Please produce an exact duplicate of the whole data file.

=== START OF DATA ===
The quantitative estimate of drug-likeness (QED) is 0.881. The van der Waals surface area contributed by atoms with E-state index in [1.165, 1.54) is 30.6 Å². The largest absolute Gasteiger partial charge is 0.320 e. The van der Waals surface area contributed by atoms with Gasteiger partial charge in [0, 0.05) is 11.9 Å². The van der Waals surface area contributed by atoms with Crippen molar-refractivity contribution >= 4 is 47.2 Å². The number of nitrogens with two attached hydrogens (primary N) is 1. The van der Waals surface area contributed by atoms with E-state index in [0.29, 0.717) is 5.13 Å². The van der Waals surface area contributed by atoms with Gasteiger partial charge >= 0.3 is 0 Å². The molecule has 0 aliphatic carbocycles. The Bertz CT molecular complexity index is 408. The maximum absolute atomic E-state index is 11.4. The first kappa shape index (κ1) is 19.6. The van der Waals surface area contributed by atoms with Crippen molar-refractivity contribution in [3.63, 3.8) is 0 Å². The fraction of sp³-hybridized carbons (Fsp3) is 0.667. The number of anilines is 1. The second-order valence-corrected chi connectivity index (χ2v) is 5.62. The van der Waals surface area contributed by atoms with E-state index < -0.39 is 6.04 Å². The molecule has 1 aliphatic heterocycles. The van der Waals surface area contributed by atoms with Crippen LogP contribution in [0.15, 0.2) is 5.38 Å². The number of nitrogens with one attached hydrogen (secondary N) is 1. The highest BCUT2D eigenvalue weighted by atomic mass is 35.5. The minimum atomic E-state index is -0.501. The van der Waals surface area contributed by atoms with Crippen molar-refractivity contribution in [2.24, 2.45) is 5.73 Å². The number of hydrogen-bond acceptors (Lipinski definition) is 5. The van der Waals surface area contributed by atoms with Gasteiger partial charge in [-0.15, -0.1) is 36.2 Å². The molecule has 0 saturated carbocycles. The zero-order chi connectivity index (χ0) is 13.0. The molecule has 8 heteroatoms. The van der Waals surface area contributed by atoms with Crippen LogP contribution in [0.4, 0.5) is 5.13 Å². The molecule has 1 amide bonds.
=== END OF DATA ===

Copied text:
The quantitative estimate of drug-likeness (QED) is 0.881. The van der Waals surface area contributed by atoms with E-state index in [1.165, 1.54) is 30.6 Å². The largest absolute Gasteiger partial charge is 0.320 e. The van der Waals surface area contributed by atoms with Gasteiger partial charge in [0, 0.05) is 11.9 Å². The van der Waals surface area contributed by atoms with Crippen molar-refractivity contribution >= 4 is 47.2 Å². The number of nitrogens with two attached hydrogens (primary N) is 1. The van der Waals surface area contributed by atoms with E-state index in [0.29, 0.717) is 5.13 Å². The van der Waals surface area contributed by atoms with Gasteiger partial charge >= 0.3 is 0 Å². The molecule has 0 aliphatic carbocycles. The Bertz CT molecular complexity index is 408. The maximum absolute atomic E-state index is 11.4. The first kappa shape index (κ1) is 19.6. The van der Waals surface area contributed by atoms with Crippen molar-refractivity contribution in [3.63, 3.8) is 0 Å². The fraction of sp³-hybridized carbons (Fsp3) is 0.667. The number of anilines is 1. The second-order valence-corrected chi connectivity index (χ2v) is 5.62. The van der Waals surface area contributed by atoms with E-state index < -0.39 is 6.04 Å². The molecule has 1 aliphatic heterocycles. The van der Waals surface area contributed by atoms with Crippen LogP contribution in [0.15, 0.2) is 5.38 Å². The number of nitrogens with one attached hydrogen (secondary N) is 1. The highest BCUT2D eigenvalue weighted by atomic mass is 35.5. The minimum atomic E-state index is -0.501. The van der Waals surface area contributed by atoms with Crippen molar-refractivity contribution in [2.24, 2.45) is 5.73 Å². The number of hydrogen-bond acceptors (Lipinski definition) is 5. The van der Waals surface area contributed by atoms with Gasteiger partial charge in [-0.15, -0.1) is 36.2 Å². The molecule has 0 saturated carbocycles. The zero-order chi connectivity index (χ0) is 13.0. The molecule has 8 heteroatoms. The van der Waals surface area contributed by atoms with Crippen LogP contribution in [0.4, 0.5) is 5.13 Å². The molecule has 1 amide bonds.